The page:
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National Seismic Hazard Model Programme

seismic model

This map shows the 2% probability of exceedance of peak ground acceleration (PGA) from earthquake shaking in any 50-year time window. These results were produced for NZ Class C shallow soil. The map is produced from the OpenQuake-adapted version of the corrected 2010 National Seismic Hazard Model (Stirling et al. 2012).

What is the National Seismic Hazard Model?
The New Zealand National Seismic Hazard Model (NSHM) is a model that calculates the likelihood and strength of earthquake shaking occurring in different parts of New Zealand. 

In a nutshell – The NSHM is a collection of many different models that are combined together to estimate future earthquake shaking in New Zealand. These models represent the broad range (and uncertainty) of our knowledge about how earthquakes occur – and also about how earthquakes cause the surface of the earth to shake. We use a collection of different models because each model allows us to include a different scientific possibility. These results help understand the expected shaking in, for example, the next 10, 50 or 100 years.

The model incorporates scientific understanding of earthquakes acquired from diverse research fields ranging from paleoseismology, geodesy, and geophysics, through to engineering seismology.

The NSHM consists of two primary components:

  • seismicity rate models – these model potential earthquake sources
  • ground motion characterisation models – these model how energy from an earthquake attenuates as it moves through the earth.

Outputs - It delivers estimated shaking outputs based on the best available science for New Zealand to manage resilience and understand risks to safety, security, and the economy from seismic events.

There are many outputs of the model including a series of nationwide maps for New Zealand that provide a forecast of the earthquake shaking expected over, for example, the next 10, 50 or 100 years at a range of probability levels.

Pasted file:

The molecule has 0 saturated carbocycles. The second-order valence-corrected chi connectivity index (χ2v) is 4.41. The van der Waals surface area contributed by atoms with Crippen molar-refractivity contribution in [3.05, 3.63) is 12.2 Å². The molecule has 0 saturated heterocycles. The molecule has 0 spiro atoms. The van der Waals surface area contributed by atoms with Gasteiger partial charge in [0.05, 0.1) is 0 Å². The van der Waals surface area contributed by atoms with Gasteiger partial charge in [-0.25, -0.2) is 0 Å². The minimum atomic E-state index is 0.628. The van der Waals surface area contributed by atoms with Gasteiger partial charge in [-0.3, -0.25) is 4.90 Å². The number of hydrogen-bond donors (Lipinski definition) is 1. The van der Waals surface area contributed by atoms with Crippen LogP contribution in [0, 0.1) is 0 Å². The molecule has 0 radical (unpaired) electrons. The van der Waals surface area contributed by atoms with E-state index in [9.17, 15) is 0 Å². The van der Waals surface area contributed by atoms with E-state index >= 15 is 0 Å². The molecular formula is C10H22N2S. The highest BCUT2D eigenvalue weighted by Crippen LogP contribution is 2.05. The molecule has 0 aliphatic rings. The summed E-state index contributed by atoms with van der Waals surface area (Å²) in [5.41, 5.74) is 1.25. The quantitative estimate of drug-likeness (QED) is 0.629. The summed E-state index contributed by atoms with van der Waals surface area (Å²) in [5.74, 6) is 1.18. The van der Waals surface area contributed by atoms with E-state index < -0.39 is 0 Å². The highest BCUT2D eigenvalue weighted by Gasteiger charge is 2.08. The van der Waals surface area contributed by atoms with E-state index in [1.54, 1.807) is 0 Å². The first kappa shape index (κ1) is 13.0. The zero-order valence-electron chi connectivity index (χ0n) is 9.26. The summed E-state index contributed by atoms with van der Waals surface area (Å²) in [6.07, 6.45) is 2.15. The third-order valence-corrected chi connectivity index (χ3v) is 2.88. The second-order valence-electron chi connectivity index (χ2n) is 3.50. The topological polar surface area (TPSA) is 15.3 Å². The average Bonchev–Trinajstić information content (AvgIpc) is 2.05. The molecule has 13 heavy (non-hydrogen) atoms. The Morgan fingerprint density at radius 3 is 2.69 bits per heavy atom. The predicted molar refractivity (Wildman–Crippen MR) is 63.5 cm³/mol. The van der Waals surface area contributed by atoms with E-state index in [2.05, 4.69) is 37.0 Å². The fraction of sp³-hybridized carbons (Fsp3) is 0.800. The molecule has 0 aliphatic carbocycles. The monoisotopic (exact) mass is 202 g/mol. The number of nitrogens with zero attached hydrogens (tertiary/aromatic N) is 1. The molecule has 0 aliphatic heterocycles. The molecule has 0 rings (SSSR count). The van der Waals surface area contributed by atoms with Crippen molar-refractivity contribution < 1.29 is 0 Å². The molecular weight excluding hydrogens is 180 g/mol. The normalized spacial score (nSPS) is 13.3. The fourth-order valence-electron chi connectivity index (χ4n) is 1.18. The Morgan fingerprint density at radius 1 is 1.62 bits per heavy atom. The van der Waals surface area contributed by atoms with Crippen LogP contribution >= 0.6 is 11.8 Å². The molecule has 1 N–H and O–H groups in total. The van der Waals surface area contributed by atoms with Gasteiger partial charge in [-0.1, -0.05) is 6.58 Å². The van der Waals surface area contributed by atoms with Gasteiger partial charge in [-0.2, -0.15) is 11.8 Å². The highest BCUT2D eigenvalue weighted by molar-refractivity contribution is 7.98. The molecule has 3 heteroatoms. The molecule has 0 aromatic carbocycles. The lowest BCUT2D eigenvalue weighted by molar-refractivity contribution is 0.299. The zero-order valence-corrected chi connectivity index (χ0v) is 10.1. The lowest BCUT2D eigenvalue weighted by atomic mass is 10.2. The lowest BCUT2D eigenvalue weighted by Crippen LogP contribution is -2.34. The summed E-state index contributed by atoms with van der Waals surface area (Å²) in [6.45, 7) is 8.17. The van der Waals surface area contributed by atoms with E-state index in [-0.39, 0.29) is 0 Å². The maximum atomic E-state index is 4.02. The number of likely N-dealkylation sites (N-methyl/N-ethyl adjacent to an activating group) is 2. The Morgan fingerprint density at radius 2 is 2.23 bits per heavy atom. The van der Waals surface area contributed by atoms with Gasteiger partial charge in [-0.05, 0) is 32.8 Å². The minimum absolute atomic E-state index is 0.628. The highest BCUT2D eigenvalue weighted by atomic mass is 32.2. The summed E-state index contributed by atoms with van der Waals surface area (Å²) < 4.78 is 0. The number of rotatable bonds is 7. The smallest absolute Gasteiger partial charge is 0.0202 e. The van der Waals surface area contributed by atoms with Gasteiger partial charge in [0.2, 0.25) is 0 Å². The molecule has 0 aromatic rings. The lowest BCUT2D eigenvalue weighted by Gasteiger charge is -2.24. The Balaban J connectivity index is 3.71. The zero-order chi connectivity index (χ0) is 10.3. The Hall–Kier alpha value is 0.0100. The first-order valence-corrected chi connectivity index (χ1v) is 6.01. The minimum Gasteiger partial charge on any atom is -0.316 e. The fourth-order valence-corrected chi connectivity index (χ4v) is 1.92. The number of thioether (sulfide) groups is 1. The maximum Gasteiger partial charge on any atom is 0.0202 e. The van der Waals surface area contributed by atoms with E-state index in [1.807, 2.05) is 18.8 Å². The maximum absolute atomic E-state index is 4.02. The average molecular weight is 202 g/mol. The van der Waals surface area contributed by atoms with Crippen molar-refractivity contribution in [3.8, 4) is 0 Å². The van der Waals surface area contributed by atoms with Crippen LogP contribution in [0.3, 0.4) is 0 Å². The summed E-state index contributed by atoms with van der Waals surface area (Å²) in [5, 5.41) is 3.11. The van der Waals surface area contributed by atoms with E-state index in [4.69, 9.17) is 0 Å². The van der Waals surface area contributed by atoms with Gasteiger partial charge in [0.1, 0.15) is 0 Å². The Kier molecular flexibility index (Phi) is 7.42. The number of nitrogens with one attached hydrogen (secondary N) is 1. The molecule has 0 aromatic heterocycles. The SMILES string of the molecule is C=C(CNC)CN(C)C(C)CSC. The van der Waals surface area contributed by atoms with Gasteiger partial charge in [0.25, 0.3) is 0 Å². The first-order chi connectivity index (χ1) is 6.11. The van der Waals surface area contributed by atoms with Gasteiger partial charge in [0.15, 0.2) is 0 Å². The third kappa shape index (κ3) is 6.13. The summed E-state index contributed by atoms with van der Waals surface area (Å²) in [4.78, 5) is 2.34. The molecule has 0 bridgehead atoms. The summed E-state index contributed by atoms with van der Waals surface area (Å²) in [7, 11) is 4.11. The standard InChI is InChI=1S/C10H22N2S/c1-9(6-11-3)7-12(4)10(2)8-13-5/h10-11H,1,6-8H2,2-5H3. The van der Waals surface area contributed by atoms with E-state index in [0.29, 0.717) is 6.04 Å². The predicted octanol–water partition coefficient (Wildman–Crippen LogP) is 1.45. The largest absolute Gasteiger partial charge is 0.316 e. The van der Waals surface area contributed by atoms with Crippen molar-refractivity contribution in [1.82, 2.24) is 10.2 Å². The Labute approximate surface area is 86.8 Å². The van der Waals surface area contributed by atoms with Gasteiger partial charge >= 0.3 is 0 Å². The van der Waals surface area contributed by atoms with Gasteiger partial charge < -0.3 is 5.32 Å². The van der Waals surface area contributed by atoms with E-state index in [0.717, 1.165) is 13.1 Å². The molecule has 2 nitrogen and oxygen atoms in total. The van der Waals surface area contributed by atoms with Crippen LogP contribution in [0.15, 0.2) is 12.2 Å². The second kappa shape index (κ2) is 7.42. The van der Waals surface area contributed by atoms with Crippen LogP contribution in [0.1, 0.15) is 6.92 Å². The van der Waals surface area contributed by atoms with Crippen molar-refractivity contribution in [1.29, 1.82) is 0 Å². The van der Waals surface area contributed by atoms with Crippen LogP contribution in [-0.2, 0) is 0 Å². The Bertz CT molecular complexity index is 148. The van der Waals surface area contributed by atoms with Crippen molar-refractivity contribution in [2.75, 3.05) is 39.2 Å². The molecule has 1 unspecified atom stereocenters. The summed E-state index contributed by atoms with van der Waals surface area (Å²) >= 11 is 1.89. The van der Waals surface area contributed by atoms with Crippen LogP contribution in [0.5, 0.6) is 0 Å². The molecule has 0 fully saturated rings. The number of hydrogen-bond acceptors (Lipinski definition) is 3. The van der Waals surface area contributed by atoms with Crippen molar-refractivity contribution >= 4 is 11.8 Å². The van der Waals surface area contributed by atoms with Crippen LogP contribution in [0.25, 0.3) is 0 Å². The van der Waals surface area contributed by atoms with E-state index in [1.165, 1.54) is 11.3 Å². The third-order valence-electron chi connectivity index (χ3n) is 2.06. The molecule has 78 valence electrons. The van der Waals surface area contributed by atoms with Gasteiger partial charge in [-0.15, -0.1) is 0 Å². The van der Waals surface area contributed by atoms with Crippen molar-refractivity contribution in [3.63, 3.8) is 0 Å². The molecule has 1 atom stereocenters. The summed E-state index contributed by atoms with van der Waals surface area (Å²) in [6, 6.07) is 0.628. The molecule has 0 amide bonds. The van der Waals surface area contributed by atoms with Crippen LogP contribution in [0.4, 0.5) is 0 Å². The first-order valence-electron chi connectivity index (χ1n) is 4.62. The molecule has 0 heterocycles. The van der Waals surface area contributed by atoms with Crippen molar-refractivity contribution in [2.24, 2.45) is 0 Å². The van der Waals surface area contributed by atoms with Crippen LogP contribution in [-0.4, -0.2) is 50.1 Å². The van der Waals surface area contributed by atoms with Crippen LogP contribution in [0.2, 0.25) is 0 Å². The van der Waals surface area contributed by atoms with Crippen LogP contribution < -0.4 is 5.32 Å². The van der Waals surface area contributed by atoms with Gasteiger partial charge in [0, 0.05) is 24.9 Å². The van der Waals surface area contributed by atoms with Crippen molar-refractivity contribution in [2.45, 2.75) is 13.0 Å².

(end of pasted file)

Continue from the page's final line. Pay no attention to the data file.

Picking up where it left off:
Who uses the NSHM?    

The model is used by a variety of end-users to estimate the likely impact of earthquakes on New Zealand land, buildings, and infrastructure. This helps to understand the impact of earthquake hazard on society and increase resiliency.

Key users include MBIE, EQC, local and regional authorities, NZTA, structural and geotechnical engineers, land-use planners, seismic hazard consultants and risk modelling consultants, and the insurance sector.

GNS Science is the custodian of the NSHM.

Revising the model

The NSHM is being revised over a period of 2.5 years from 2020 to 2022. GNS Science is leading the research work.

Scientific knowledge and best practice have significantly advanced since the last updates of the NSHM in 2002 and 2010. The NSHM is being revised to reflect this, particularly international best practice and learnings from the Canterbury earthquake sequence and the Kaikōura earthquake.

The revised NSHM including its component-models and outputs will be freely available.

Who is involved in revising the NSHM?

Expert end-users, New Zealand scientists and international scientists are involved in developing the revised NSHM. These people include scientists and end-users from New Zealand and overseas universities, science institutions, and consultancies.

  • Project Governance Group: Comprises senior managers from GNS Science, MBIE and EQC.
  • Project Lead: Dr Matt Gerstenberger, GNS Science.
  • Project Manager: Rachel Kirkman, GNS Science.
  • Technical Advisory Group: Ensures the model and its outputs are based on best available science, and that it provides the information needed by end-users. Find out more. 
  • Working Groups: Core NSHM, Seismicity Rate Models, Ground Motion Characterisation Models, Service Delivery. Find out more.

Find out more about the NSHM programme

Contact us here if you would like to know more about the NSHM Programme.

Listen to Dr Matt Gerstenberger talk about the NSHM (2-minute audio clip) on RNZ National.

Read the news release announcing the NSHM revision project, 6 August 2020.

Working groups and governance for NSHM Programme
Technical Advisory Group; Strategic Stakeholder Group; Project Steering Group;Core NSHM; Seismicity Rate Models; Ground Motion Characterisation Models; Service Delivery.

Previous seismic hazard models
Comprises the 2002 NSHM as used for NZS1170.5; the 2010 NSHM; and the Canterbury Time-dependent Seismic Hazard Model.

Glossary and FAQs
About the science, process for revision and impact of the NSHM.

Relevant publications
Scientific papers and reports relating to national seismic hazard modelling.

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